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Friday, July 31, 2009
A crack in political dynasties
Is the era of political dynasties in Thai local politics coming to an end? What happened last week in Surat Thani, when the long-reigning Thaugsuban clan was defeated in a provincial election, was telling.
Surat Thani has long been a Democrat stronghold under the clan of Deputy Prime Minister Suthep Thaugsuban. With his clan's business arms deep and far-reaching in this southern province, many believed it would always be the case.
Until last week, that is.
There were three candidates for the Provincial Administrative Organisation (PAO). No.1 was both a Thaugsuban and a Democrat. No.2 was a Democrat. No.3 was a maverick newcomer who has vowed to break Surat's political monopoly.
Before the election, the Surat civil society consisting of community leaders in the town and outlying villages invited the three candidates and presented their grievances caused by environmentally destructive businesses, and asked how each candidate would redress them.
The mega prawn farm industry run by a giant agro business and a political clan, for example, has annihilated the waterways and the coastal seas with polluted waste water. How to stop this?
The Ban Don Bay which supports the livelihoods of fisherfolk in nine districts, has also practically been monopolised by cockle farm investors who have divided the coastal seas into large plots as their own private property, leaving only a very small area for the fisherfolk to live on. How to return the seas to the people?
Big trawlers, meanwhile, remain a menace. They routinely violate the law by entering the coastal seas, wiping out marine life with their fine nets and giant dredges.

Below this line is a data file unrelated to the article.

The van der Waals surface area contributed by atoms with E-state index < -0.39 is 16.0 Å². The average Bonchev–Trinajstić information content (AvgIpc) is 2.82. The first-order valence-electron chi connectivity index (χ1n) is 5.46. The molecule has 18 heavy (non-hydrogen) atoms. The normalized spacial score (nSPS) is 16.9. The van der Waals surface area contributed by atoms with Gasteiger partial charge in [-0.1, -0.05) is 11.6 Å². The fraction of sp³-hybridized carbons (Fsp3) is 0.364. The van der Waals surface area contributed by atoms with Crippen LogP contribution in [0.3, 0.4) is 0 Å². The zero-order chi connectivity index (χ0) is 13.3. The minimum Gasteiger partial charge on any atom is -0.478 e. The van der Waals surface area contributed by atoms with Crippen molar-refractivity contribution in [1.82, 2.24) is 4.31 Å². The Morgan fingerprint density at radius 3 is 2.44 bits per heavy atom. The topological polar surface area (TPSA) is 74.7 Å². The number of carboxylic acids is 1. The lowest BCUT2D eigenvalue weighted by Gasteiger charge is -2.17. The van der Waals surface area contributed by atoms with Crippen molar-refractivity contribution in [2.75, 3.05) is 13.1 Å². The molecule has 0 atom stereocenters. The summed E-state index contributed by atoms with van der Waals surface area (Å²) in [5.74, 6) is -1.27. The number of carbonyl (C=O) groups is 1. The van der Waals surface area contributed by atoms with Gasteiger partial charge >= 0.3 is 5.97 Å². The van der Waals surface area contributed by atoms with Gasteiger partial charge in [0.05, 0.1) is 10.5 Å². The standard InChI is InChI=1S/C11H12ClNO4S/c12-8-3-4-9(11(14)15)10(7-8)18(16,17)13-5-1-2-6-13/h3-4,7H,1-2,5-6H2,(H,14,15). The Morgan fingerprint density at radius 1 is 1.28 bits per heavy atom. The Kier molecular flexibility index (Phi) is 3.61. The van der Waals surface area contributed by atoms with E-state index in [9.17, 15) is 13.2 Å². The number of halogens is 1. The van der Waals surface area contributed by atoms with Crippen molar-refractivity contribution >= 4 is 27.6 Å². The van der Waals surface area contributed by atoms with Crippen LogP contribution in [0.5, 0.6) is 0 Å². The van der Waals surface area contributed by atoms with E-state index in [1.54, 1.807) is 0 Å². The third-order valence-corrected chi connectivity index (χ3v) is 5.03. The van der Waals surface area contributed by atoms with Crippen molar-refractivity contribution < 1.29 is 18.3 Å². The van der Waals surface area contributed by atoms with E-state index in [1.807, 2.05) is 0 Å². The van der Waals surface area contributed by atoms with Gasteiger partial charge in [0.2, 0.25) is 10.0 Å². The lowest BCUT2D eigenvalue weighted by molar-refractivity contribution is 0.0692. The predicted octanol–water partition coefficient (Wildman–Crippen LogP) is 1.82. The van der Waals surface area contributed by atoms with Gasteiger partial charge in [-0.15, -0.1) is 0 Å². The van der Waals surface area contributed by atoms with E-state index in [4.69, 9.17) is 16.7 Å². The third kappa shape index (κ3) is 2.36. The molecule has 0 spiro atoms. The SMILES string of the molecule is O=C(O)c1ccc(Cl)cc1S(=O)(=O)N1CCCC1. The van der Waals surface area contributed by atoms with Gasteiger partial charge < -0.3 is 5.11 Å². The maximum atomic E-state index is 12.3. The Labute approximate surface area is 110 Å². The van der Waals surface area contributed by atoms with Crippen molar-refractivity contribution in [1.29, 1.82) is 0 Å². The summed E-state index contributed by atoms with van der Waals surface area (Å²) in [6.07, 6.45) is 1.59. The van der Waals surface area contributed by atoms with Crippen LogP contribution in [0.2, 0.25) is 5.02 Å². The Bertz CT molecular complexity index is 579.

How to enforce the law?
Of the three candidates, only Montree Petkhum, an underdog politician in the Democrat-dominated province, turned up to shower the town hall meeting with policy promises to crack down on environment-annihilating businesses.
Not long ago, Mr Montree would never have had a chance. But he eventually emerged as the winner.
"People desperately want change," said Taweesak Sukarat, a civil society leader. "The problems are getting intolerable and the people are resentful at being taken for granted by the politicians who think they can just run our town any way they want by continuing their political dynasty."
This yearning for change is vibrating across the country, he said. "And the defeat of the political dynasty here should serve as a wake-up call for politicians elsewhere."
Despite promises from the incoming PAO boss, the Surat civic and grassroots groups remain cautious. For right after his victory, it was revealed that he enjoys close links with the Puea Thai Party, the resurrection of Thaksin Shinawatra's Thai Rak Thai.
How would it be possible for him, then, to return the sea to the people when the destructive cockle farms are part of Mr Thaksin's seafood bank initiatives?
Puea Thai is also known for being an ally of big business. How could he possibly purge the mega prawn farms and intrusive trawlers as promised?
Indeed, party politics and a change of faces do not promise any real change. Electoral politics, when reduced to mere ballot box games, ends up as a political monopoly, causing nepotism, corruption and an onslaught against the environment.
The purge of dirty businesses for political gain is also unforeseeable in Surat, said Taweesak. "We're so rich with natural resources that the money barons from different political parties can just divide the spoils among themselves without much competition and conflict," he said.
"It's the small people who suffer miserably because they can no longer use the natural environment to sustain a livelihood while nature is rapidly destroyed.
"That's why we have to monitor politicians from all parties, keep pressuring them to protect the environment and to create the kind of hometown we want.
"People's participation is the key. Real change won't happen unless we make our voices heard."